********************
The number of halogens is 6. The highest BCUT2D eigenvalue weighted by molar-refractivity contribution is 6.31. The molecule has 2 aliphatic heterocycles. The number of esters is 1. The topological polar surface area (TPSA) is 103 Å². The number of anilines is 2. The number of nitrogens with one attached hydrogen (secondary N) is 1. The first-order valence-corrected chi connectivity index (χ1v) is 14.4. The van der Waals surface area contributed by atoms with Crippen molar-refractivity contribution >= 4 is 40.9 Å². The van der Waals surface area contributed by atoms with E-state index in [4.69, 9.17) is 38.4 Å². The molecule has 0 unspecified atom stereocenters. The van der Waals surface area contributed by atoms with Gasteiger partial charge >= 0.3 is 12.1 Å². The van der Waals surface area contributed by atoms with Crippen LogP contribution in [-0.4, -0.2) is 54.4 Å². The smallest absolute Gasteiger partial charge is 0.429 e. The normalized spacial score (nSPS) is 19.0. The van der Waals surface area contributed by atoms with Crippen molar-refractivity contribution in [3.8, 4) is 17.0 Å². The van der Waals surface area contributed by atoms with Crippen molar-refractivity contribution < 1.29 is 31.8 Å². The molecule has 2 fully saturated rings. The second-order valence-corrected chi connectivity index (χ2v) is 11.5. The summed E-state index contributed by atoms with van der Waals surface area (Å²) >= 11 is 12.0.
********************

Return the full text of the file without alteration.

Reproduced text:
The number of halogens is 6. The highest BCUT2D eigenvalue weighted by molar-refractivity contribution is 6.31. The molecule has 2 aliphatic heterocycles. The number of esters is 1. The topological polar surface area (TPSA) is 103 Å². The number of anilines is 2. The number of nitrogens with one attached hydrogen (secondary N) is 1. The first-order valence-corrected chi connectivity index (χ1v) is 14.4. The van der Waals surface area contributed by atoms with Crippen molar-refractivity contribution >= 4 is 40.9 Å². The van der Waals surface area contributed by atoms with E-state index in [4.69, 9.17) is 38.4 Å². The molecule has 0 unspecified atom stereocenters. The van der Waals surface area contributed by atoms with Gasteiger partial charge >= 0.3 is 12.1 Å². The van der Waals surface area contributed by atoms with Crippen LogP contribution in [-0.4, -0.2) is 54.4 Å². The smallest absolute Gasteiger partial charge is 0.429 e. The normalized spacial score (nSPS) is 19.0. The van der Waals surface area contributed by atoms with Crippen molar-refractivity contribution in [3.8, 4) is 17.0 Å². The van der Waals surface area contributed by atoms with Crippen molar-refractivity contribution < 1.29 is 31.8 Å². The molecule has 2 fully saturated rings. The second-order valence-corrected chi connectivity index (χ2v) is 11.5. The summed E-state index contributed by atoms with van der Waals surface area (Å²) >= 11 is 12.0.